It has long been the lament of advocates that the main difficulty in building a movement behind quality, accessible, early learning and care was that we had little way to express our vision to the rest of Canadians. I would like to thank the PSAC for putting this vision to life in a format that is easily shared and understood by the public and places the value of a national child care program in a realistic and desirable, attainable light.
On the second day, we heard from true visionaries in child care policy, including Martha Friendly, Executive Director of the Childcare Resource and Research Unit and one of the main organizers. She has attended all four previous national childcare policy conferences, spanning decades. Friendly made a strong case for the economic and social value of a comprehensive and inclusive system of care for Canadian children. (See Martha’s testimony in the now famous Johnstone vs CBSA Supreme Court decision)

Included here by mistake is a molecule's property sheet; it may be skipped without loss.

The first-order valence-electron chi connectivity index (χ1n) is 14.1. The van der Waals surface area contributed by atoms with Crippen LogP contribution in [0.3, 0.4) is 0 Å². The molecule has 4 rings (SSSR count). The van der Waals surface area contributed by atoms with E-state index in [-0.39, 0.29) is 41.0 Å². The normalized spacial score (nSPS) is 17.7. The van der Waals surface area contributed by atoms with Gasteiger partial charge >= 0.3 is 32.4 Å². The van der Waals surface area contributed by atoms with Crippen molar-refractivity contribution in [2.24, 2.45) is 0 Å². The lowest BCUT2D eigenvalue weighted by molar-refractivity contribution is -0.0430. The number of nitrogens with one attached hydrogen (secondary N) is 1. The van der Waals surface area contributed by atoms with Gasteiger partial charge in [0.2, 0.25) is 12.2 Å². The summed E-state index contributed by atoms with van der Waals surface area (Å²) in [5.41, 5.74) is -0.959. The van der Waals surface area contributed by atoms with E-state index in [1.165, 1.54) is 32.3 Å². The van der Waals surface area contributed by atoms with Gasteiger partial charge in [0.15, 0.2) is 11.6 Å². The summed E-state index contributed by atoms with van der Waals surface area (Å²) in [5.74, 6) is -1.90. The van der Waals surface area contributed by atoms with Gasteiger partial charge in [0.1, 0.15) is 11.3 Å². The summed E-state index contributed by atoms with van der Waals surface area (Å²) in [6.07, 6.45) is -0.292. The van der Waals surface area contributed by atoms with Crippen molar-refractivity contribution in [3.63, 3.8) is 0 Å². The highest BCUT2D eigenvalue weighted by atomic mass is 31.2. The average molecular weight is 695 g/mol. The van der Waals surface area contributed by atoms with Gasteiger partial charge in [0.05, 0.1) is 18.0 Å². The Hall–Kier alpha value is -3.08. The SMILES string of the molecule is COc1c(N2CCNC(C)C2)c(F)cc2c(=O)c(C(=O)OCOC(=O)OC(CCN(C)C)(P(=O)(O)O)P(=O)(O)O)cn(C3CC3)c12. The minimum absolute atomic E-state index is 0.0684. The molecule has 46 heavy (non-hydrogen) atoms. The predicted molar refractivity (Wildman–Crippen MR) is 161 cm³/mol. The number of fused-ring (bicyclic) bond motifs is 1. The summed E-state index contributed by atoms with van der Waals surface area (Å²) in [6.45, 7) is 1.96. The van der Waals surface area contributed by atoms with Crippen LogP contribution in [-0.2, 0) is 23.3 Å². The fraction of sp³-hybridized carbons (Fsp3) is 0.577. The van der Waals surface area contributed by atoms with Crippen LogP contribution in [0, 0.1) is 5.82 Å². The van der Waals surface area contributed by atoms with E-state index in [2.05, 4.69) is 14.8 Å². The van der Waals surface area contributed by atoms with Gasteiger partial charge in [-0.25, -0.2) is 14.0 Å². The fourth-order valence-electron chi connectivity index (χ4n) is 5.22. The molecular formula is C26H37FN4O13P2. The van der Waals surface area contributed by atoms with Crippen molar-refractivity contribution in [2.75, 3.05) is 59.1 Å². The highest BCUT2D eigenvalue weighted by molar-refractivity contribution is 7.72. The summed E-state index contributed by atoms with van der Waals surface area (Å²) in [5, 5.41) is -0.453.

Later that day I attended “How Will Governments Pay for a Child Care system?” hosted by Angella McEwan, Senior Economist at the Canadian Labour Congress and Broadbent Institute Fellow. The workshop also included Bill Moore-Kilgannon, Public Interest Alberta Executive Director; Kathleen Lahey, Queen’s University law professor; and Toby Sanger, CUPE economist.
The major theme was that the money for the undertaking of a national social program is not only there, but building such a system would be beneficial from an economic standpoint for the entire country. Dr. Lahey’s presentation was an eye opener to anyone that would characterize income splitting as being beneficial. She pointed out through her analysis of the Conservative’s income splitting policy that it is an anti-equity tax policy, and that equity from an economic stand point isn’t possible for women unless there is access to early learning and care for their children.